When you get introduced to hydroponics and nutrient solution chemistry, one of the first concepts that you learn is chelation. A chelate is a molecule formed by a metallic ion and a chelating agent – which is also referred to as a ligand – where the metal ion is wrapped around very tightly by this ligand. The job of the chelating agent is to keep the heavy metal ion shielded from the environment, allowing it to exist in solution without forming potentially insoluble compounds that will take it out of the nutrient solution. However, these chelates can be unstable or too stable, both of which can hinder the availability of the nutrient to plants. In this post, we’re going to talk about what determines the stability of a metal chelate and how you can know if a given chelate will be able to fulfill its job in a hydroponic environment.
Since chelates are formed by the reaction of a metallic ion – most commonly a cation – which a ligand, a chemical equilibrium is established between the free metallic ion, the ligand, and the chelate. Every second, there are lots of chelate molecules being formed from reactions between metallic ions and ligands, and free metallic ions and ligands are being formed from the disassembly of the chelate. The process is in equilibrium when the rates of assembly and disassembly are the same. The equilibrium constant – also known as the stability constant or Kb – tells us how displaced this equilibrium is towards the product (in this case the chelate). When the Kb value is large, the concentration of the chelate at equilibrium is very large, while when Kb is small, the opposite is true. Since these numbers are usually very large for chelates, we express them as pKb which is -Log(Kb). These constants depend on temperature, but their values are independent of other chemical reactions. However, things like pH can affect the concentration of ligand or metal cation, which can affect the concentration of chelate, since the equilibrium constant’s value remains the same.
|( + )-Tartaric acid||1.95||1.8||3.2||7.49||1.36||3.78||1.94||2.68|
The table above shows you the pKb values for different metal ions and different ligands or chelating agents. Since the pKb scale is logarithmic, a difference of 1 indicates an order of magnitude higher stability. You can also find additional references to other stability constants in this link. These constants allow us to predict which chelates will be formed if different metallic cations and ligands are present. Let’s say we have a solution that contains Ca2+ and Fe3+ and we add a small amount of sodium citrate, what will happen? Since the constant for Ca2+ is 3.5 but that of Fe3+ is 11.85, citrate will chelate around 1 billion Fe3+ ions for every Ca2+ ion it chelates. In practice, this means that all the Fe3+ that can be chelated will be, while Ca2+ will remain as a free metallic ion. However, if we have Fe2+ instead of Fe3+ then Fe2+ has a constant of only 3.2, which means that one molecule of Fe2+ will be chelated for every 3 of Ca2+, meaning we will have around 25% of all the chelate formed as a chelate formed by Fe2+ and 75% as a chelate formed by Ca2+.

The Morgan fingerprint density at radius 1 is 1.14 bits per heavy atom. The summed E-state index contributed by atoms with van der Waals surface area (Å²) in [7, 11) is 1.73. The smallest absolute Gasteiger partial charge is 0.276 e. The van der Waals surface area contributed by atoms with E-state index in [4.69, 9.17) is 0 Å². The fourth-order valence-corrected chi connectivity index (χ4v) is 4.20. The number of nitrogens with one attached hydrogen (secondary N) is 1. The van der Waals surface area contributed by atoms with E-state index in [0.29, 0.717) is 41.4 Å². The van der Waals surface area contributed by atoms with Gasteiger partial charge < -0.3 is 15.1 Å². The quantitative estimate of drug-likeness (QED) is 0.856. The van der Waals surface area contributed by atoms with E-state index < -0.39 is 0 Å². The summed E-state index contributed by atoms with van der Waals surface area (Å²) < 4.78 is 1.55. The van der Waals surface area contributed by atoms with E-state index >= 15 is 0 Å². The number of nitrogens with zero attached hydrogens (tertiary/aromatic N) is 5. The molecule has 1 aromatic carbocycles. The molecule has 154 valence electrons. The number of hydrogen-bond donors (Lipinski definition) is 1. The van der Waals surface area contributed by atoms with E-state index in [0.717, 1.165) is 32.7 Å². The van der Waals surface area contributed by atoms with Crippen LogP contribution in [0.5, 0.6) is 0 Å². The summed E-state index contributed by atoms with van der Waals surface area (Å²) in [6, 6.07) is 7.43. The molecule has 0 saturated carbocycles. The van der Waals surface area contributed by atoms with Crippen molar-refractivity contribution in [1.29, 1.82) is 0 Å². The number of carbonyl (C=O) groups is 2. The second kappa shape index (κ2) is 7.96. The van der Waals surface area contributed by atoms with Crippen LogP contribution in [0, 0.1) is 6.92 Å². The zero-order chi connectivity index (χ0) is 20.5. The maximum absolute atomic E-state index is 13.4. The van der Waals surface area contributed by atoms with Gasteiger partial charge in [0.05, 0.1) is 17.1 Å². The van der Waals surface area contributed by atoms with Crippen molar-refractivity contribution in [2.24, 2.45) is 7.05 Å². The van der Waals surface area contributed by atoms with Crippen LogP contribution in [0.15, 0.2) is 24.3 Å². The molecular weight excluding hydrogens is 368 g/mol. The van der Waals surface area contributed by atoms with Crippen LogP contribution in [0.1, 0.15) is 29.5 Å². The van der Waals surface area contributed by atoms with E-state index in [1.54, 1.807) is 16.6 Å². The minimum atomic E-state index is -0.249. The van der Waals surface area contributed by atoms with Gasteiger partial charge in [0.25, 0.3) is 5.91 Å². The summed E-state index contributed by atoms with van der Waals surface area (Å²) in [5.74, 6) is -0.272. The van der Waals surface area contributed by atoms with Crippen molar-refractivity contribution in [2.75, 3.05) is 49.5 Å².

We can see in this manner how chelating only one heavy metal can lead to problems. Imagine that you purchase Iron EDTA and add it to your nutrient solution, but you have added Manganese from Manganese sulfate. Upon addition, the FeEDTA chelate will disassemble to generate as much Fe2+ and free EDTA as dictated by the equilibrium constant and the free EDTA will then get into equilibria with all the other heavy metals, since the constant with Mn is 13.6 and that of Fe is 14.3 the ligand will redistribute itself so that it complies with all the chemical equilibria present. This means that for every 7 Fe2+ cations that are chelated we will have around 1 Mn2+ containing chelate, so you will lose around 14% of the chelated Fe in order to chelate free Manganese. That free Fe2+ will be unstable and precipitate out, which will shift the equilibrium and cause us to lose more of the Fe chelate. This is how competing equilibria can lead to the slow but sure depletion of available cations in solution.
With the above references and charts, you should now be able to look into any chelating agent you want to use and determine how good of a choice it is for your solution and what is likely to happen once you put that chelate in. The ligand will chelate different metals in order to comply with all the equilibrium constants, so it is up to you to add enough so that all heavy metals are satisfied or add ligands whose affinity for a given ion is so high that the others are just unable to compete for it, almost regardless of their concentration.